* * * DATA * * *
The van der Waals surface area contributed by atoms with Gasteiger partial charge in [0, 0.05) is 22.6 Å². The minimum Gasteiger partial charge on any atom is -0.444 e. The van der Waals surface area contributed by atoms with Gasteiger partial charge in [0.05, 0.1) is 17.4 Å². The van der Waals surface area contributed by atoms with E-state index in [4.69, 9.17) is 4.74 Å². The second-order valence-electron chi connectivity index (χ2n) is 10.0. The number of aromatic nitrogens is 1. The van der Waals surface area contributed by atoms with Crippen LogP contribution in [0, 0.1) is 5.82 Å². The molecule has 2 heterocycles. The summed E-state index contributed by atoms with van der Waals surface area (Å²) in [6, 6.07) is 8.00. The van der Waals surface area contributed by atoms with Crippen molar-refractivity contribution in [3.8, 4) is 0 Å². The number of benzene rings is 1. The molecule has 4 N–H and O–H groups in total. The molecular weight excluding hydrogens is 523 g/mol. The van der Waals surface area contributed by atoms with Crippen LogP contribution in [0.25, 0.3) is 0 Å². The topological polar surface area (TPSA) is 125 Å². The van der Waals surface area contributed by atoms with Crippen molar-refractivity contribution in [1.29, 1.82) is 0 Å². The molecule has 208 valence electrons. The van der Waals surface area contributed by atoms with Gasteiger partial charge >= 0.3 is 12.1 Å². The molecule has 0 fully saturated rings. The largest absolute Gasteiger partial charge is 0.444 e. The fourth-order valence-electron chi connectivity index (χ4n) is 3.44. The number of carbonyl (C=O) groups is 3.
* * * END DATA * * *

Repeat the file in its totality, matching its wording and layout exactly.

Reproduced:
The van der Waals surface area contributed by atoms with Gasteiger partial charge in [0, 0.05) is 22.6 Å². The minimum Gasteiger partial charge on any atom is -0.444 e. The van der Waals surface area contributed by atoms with Gasteiger partial charge in [0.05, 0.1) is 17.4 Å². The van der Waals surface area contributed by atoms with E-state index in [4.69, 9.17) is 4.74 Å². The second-order valence-electron chi connectivity index (χ2n) is 10.0. The number of aromatic nitrogens is 1. The van der Waals surface area contributed by atoms with Crippen LogP contribution in [0, 0.1) is 5.82 Å². The molecule has 2 heterocycles. The summed E-state index contributed by atoms with van der Waals surface area (Å²) in [6, 6.07) is 8.00. The van der Waals surface area contributed by atoms with Crippen molar-refractivity contribution in [3.8, 4) is 0 Å². The number of benzene rings is 1. The molecule has 4 N–H and O–H groups in total. The molecular weight excluding hydrogens is 523 g/mol. The van der Waals surface area contributed by atoms with Crippen LogP contribution in [0.25, 0.3) is 0 Å². The topological polar surface area (TPSA) is 125 Å². The van der Waals surface area contributed by atoms with Crippen molar-refractivity contribution in [1.29, 1.82) is 0 Å². The molecule has 208 valence electrons. The van der Waals surface area contributed by atoms with Gasteiger partial charge >= 0.3 is 12.1 Å². The molecule has 0 fully saturated rings. The largest absolute Gasteiger partial charge is 0.444 e. The fourth-order valence-electron chi connectivity index (χ4n) is 3.44. The number of carbonyl (C=O) groups is 3.